“I definitely think she has improved. She did just set a new school record and she broke her old record doing so,” Yott said.

During this year at Nationals Bakx had a broken toe, yet she still competed. Almost every season, Bakx has been injured in someway and can say she’s had a learning experience from it.

“It definitely showed me to persevere actually. I had a broken toe at the time and I had broken my toe two weeks before so I actually hadn’t qualified yet. So I qualified on my broken toe and competed on my broken toe at nationals which kind of showed me you can really do anything if you set your mind to it,” Bakx said.

There are four pole vaulters in total at LN. Bakx is the only girl. Yott is on his first season as a pole vaulter, as Bakx was two years ago.

“Nathan and I have always pushed each other. We’re always competing with each other and I think that because I’ve always competed with guys it’s made me better,” Bakx said

Pole vaulters have many ways to get ready before a meet. Even though pole vaulters have their own ways of getting prepared, Bakx has come up with her own way of making sure she is ready for each meet.

“I prepare myself by eating well and sleeping. I work out a lot and lift weights. I just take care of my body,” Bakx said.

Having a teammate that encourages everyone to do their best can be very beneficial. Bakx makes sure to encourage her teammates to produce the best possible outcome.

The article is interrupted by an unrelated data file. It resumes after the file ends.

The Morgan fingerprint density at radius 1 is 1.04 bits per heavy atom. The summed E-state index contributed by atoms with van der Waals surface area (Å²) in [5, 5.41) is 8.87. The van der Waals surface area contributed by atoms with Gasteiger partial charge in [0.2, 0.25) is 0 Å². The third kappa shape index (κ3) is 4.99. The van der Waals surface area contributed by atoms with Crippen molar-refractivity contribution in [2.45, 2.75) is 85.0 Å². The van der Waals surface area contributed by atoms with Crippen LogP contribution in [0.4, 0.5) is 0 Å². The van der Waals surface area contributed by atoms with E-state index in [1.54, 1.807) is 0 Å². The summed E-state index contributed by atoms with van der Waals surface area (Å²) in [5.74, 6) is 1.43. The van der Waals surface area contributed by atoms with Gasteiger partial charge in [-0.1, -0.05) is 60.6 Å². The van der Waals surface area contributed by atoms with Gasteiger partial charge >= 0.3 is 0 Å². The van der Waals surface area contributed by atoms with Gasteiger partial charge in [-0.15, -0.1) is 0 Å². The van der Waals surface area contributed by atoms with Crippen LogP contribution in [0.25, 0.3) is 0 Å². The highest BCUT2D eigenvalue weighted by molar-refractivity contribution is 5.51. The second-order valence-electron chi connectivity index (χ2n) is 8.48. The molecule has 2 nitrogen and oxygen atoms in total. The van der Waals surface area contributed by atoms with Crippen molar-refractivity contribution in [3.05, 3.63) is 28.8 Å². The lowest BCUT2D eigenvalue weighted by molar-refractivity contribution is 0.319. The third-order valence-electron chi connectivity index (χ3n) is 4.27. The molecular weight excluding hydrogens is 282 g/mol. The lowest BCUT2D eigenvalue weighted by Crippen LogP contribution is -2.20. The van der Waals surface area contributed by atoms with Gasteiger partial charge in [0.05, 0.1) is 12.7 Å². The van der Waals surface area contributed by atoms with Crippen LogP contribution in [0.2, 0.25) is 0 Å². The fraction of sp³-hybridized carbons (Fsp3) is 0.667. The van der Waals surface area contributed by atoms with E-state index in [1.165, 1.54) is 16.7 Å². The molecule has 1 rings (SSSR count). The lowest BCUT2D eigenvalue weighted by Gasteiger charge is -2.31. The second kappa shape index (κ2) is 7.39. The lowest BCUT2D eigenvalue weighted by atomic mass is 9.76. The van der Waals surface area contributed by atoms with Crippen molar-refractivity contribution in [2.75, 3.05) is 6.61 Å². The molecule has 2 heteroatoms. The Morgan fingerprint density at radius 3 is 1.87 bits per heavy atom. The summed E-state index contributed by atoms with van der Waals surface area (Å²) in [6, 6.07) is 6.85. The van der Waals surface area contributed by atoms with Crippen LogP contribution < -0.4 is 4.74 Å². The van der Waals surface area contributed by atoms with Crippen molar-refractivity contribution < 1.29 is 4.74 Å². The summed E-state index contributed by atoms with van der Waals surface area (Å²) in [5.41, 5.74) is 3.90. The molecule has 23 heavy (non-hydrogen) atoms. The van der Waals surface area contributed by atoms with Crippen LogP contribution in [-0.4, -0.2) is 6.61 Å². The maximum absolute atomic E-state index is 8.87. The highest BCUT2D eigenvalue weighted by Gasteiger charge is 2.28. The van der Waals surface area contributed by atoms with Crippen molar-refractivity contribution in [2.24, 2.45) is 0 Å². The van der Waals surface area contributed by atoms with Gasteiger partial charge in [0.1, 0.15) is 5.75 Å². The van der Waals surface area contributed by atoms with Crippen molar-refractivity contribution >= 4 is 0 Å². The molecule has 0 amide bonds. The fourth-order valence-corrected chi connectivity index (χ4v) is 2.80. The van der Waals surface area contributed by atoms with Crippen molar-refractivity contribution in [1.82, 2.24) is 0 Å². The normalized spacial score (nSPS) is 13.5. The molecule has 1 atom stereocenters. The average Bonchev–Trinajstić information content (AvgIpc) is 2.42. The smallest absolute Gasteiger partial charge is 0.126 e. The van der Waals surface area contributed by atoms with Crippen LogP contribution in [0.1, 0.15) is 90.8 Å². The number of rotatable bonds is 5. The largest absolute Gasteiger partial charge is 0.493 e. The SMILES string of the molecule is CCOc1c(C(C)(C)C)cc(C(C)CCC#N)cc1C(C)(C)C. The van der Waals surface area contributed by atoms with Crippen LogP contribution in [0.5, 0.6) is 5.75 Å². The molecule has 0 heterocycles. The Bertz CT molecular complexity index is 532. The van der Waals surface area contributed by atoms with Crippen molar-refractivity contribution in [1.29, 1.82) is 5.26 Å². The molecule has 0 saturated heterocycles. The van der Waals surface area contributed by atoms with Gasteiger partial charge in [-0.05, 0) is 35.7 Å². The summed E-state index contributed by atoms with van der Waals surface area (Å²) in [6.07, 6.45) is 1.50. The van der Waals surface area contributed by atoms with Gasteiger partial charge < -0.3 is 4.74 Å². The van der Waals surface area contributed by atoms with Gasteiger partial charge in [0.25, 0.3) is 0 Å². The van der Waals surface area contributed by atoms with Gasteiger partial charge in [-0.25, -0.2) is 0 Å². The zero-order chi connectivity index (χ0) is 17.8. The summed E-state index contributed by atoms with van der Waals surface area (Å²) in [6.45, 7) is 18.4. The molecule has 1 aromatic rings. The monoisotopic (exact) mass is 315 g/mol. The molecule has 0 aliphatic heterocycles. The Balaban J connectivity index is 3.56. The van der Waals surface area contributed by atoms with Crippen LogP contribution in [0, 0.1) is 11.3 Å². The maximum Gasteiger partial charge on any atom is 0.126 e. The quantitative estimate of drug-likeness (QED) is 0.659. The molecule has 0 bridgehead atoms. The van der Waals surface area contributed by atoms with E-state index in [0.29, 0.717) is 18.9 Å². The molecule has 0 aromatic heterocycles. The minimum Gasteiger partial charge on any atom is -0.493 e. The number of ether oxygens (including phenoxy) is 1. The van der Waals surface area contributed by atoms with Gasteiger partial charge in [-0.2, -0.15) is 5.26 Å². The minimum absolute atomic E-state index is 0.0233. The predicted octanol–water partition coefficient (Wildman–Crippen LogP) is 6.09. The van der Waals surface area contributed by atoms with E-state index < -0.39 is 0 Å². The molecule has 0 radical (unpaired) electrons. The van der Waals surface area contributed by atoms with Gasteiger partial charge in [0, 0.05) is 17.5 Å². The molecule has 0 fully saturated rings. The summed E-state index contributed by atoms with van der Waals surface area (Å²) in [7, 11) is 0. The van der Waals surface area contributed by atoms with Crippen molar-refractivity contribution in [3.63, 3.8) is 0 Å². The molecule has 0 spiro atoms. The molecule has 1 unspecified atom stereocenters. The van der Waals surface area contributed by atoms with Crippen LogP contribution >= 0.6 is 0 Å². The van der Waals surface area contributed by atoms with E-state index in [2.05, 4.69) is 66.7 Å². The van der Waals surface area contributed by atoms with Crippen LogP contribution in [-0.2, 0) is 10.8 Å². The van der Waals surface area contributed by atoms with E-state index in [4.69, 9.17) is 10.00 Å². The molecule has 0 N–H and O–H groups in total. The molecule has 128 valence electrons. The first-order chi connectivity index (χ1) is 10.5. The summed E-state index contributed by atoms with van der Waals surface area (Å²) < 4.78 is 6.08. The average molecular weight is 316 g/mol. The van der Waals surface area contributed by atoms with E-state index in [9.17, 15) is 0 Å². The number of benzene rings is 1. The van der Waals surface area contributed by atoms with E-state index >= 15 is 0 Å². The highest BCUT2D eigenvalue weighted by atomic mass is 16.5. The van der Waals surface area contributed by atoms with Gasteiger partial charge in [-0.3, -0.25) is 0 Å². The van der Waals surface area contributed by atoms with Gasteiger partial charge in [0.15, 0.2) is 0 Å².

“She is a really good teammate. She kind of forces people to get into the overall team mindset and to pretty much not wuss out or anything like that. She holds everyone accountable,” Unland said.

Being one of the new pole vaulters this season, Yott didn’t know anything about the challenging sport beforehand. He admits that he has learned almost everything he can from Bakx.

“I have definitely learned things from her, everything from pole vaulting tricks, to how to manage time, and how to be a better athlete,” Yott said.

Over the years, Bakx has gained more confidence within herself and her performance as a pole vaulter.

“Mainly just overall with confidence, just the sheer amount of force and power that she can put into the pole. Stability is a lot better. Now we’ve just started working on cleaning things up and overall as an athlete she’s just matured a lot,” Unland said.

After pole vaulting for four years, Bakx hopes to continue the sport throughout her time in college. She hopes that her years of pole vaulting pay off this year as she works towards college recruitment. Bakx says she doesn’t really know where she wants to go but she definitely wants to continue the sport playing somewhere D1.

“I am working now on getting recruited, but I am definitely interested in vaulting in college. I have offers from smaller schools, but I am trying to go to D1 so it’s still in the works,” Bakx said.

When vaulting into the air, the feeling a vaulter gets can be different every time. For Bakx, her feeling was like an adrenaline rush.

“It’s a pretty exhilarating feeling. It’s like a backflip but longer. It’s fun but very fast, and I love it,” Bakx said.